“The Solitude Of Man” is the debut album by Scottish duo Chronocide, who have the sole intention of “creating harsh, abrasive music without category or limitation”. The album was recorded and mixed by Chronocide core members Nothus and Eversor before being mastered by Mick Kenney of Anaal Nathrakh. It has recently been giving a release by FETO Records (the label run by Kenney and Napalm Death’s Shane Embury)
The album opens with instrumental intro ‘Not One Worm’ is a two-minute crescendo of raw sounding swirling noise sound reminiscent of early 90’s back metal. This then launches straight into ‘Children Of Thalidomide’, that sets the scene for the rest of the album, the closing line of “How can we be saved, if we’re dead before we’re born” pretty much sums up the mood of the album.
‘Litany’ starts off with a blur of riffs and drums that brings to mind early grindcore, before ‘Society Of The Spectacle’ relentlessly hammers at your brain. ‘Lambs To Lions’ add a little death metal riffing to the mix and ‘Cowardice And Greed’ stands out for having 20 seconds at the start of the song that isn’t furious blasting and riffage. Probably the most accessible song on the album as it seems positively mid paced compared to the rest of it.
‘Veil’, ‘Eyes Of The Cursed’ and ‘None Shall Sleep’ all clock in at over 5 minutes (6 in the case of EOTC) and these prolonged attacks towards the end of the album really do take any lighter, positive feelings you may be having and literally smashes them out of you. ‘None Shall Sleep’ has a slower, sludgy riff mixed in with the faster parts, different to the other songs but still with the same unpleasant message.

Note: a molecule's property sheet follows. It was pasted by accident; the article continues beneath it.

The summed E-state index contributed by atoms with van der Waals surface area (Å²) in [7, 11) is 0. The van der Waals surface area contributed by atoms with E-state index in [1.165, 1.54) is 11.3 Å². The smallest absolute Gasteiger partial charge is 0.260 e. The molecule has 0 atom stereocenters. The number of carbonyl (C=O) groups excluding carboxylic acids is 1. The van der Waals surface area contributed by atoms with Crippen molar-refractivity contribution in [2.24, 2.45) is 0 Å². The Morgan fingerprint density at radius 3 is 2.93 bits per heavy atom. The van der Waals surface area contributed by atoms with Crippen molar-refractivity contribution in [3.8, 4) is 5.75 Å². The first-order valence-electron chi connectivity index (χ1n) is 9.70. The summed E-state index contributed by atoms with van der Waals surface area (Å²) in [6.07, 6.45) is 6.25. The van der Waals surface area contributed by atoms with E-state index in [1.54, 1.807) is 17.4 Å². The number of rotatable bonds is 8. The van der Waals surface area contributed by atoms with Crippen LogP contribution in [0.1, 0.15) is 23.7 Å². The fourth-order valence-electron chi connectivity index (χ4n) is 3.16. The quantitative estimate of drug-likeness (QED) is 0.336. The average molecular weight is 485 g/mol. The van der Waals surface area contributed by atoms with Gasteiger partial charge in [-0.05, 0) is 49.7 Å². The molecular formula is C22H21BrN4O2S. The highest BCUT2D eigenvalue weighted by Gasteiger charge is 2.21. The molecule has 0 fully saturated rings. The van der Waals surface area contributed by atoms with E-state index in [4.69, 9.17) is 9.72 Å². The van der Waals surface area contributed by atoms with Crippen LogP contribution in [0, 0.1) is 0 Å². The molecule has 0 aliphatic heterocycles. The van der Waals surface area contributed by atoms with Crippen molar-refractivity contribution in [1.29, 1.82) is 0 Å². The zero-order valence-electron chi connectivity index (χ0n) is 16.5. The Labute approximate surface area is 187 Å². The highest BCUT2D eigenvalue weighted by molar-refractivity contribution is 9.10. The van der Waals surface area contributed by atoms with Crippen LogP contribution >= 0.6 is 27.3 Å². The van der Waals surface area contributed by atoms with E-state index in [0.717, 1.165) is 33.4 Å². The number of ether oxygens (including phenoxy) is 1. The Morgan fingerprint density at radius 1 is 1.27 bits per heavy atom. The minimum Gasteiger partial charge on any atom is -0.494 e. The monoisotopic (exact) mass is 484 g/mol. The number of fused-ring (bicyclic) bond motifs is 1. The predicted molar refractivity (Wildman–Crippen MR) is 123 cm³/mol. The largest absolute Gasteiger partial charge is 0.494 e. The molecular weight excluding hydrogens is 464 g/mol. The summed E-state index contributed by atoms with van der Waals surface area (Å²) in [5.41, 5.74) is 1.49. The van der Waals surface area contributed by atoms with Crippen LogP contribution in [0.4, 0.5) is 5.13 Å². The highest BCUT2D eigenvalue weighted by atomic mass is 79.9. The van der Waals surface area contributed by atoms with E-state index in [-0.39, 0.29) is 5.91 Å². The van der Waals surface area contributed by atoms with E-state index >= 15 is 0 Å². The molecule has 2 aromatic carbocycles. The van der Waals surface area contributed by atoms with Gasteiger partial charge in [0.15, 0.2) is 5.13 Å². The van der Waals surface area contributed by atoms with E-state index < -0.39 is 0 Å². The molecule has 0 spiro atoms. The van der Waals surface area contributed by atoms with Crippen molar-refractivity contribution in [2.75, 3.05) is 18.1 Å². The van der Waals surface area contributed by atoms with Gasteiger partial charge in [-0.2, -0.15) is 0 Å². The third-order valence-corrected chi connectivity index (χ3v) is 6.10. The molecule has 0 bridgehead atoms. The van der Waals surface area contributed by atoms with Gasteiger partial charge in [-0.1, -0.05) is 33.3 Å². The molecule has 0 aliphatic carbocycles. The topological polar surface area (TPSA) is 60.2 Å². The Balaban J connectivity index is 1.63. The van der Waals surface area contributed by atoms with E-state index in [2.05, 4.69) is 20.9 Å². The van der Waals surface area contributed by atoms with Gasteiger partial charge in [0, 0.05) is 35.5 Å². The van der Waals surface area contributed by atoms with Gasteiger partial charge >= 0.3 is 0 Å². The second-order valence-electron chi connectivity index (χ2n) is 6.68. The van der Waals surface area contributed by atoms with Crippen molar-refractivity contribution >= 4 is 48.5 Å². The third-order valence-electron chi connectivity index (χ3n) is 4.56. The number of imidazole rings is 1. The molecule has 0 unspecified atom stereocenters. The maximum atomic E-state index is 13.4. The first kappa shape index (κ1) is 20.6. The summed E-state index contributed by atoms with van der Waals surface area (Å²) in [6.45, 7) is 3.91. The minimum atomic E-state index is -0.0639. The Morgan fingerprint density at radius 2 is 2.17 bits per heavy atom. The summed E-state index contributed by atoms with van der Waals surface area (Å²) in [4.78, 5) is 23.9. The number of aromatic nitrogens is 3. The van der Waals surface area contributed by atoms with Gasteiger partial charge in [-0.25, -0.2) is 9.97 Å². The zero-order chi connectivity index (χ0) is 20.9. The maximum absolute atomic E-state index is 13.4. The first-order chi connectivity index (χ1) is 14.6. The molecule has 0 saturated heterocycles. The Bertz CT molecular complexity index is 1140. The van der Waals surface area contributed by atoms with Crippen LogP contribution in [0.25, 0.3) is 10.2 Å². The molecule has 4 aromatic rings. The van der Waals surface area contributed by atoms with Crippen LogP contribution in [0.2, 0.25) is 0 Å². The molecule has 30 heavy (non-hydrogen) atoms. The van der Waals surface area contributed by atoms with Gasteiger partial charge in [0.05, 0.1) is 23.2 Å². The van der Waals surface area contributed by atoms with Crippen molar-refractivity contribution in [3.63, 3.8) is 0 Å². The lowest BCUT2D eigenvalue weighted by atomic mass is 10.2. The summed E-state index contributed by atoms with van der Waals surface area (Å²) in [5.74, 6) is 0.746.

‘Drowning The Innocent’ is a shorter intermission in between a couple of the longer tracks and even adds a solo in there before again going back to the blastbeats and furious guitar work. The insane blast beat that rings through ‘Pharisee’ might just be the most brutal part of the album, but there are that many that many parts of the album feel like this.
Album closer ‘(Yet Gods By The Dozen)’ brings the album full circle and just like the start of the album is a swirling noise that fades out and leaves the listener feeling unnerved by the 46 minutes of crushing negativity that has just doesn’t give up.
Influences are very evident on this release of Black Metal, Crust Punk, Grindcore and the chaos that comes from mixing all of these styles is evident. Aside from the aforementioned 15-20 seconds, every single note is a brutal aural assault. The lyrics show a dark despair at humanity and the music matches the mood of the lyrics. The production adds to the feel of the album with just enough to bring all the instruments to the fore, while remaining raw and uncompromising.
The only down point I could find on “The Solitude Of Man” is that if a track or two shorter this album would have had a bit more of an impact. Not that I could really find two tracks I would leave off, but 46 minutes of music this dark is a brutal journey. Think of any word with a massively negative connotation and this has it in droves, nihilistic, misanthropic and apocalyptic. Be warned, Chronocide is uneasy listening, but in the very best way.